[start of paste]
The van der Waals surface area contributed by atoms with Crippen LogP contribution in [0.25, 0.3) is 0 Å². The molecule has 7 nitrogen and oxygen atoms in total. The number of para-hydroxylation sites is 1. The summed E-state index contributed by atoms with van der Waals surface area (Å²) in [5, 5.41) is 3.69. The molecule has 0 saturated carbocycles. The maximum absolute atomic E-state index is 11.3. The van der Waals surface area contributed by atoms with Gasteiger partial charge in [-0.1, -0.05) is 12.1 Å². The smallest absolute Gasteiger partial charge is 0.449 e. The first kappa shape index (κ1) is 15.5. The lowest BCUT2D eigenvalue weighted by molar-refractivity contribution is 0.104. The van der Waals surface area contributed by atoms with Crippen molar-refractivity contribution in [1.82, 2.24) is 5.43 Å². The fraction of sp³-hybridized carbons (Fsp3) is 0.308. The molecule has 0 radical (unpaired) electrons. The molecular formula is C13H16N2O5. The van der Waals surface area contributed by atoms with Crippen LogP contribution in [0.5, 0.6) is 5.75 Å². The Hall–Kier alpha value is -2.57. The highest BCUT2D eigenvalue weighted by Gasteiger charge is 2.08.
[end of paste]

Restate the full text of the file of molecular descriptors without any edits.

The van der Waals surface area contributed by atoms with Crippen LogP contribution in [0.25, 0.3) is 0 Å². The molecule has 7 nitrogen and oxygen atoms in total. The number of para-hydroxylation sites is 1. The summed E-state index contributed by atoms with van der Waals surface area (Å²) in [5, 5.41) is 3.69. The molecule has 0 saturated carbocycles. The maximum absolute atomic E-state index is 11.3. The van der Waals surface area contributed by atoms with Gasteiger partial charge in [-0.1, -0.05) is 12.1 Å². The smallest absolute Gasteiger partial charge is 0.449 e. The first kappa shape index (κ1) is 15.5. The lowest BCUT2D eigenvalue weighted by molar-refractivity contribution is 0.104. The van der Waals surface area contributed by atoms with Crippen molar-refractivity contribution in [1.82, 2.24) is 5.43 Å². The fraction of sp³-hybridized carbons (Fsp3) is 0.308. The molecule has 0 radical (unpaired) electrons. The molecular formula is C13H16N2O5. The van der Waals surface area contributed by atoms with Crippen LogP contribution in [0.5, 0.6) is 5.75 Å². The Hall–Kier alpha value is -2.57. The highest BCUT2D eigenvalue weighted by Gasteiger charge is 2.08.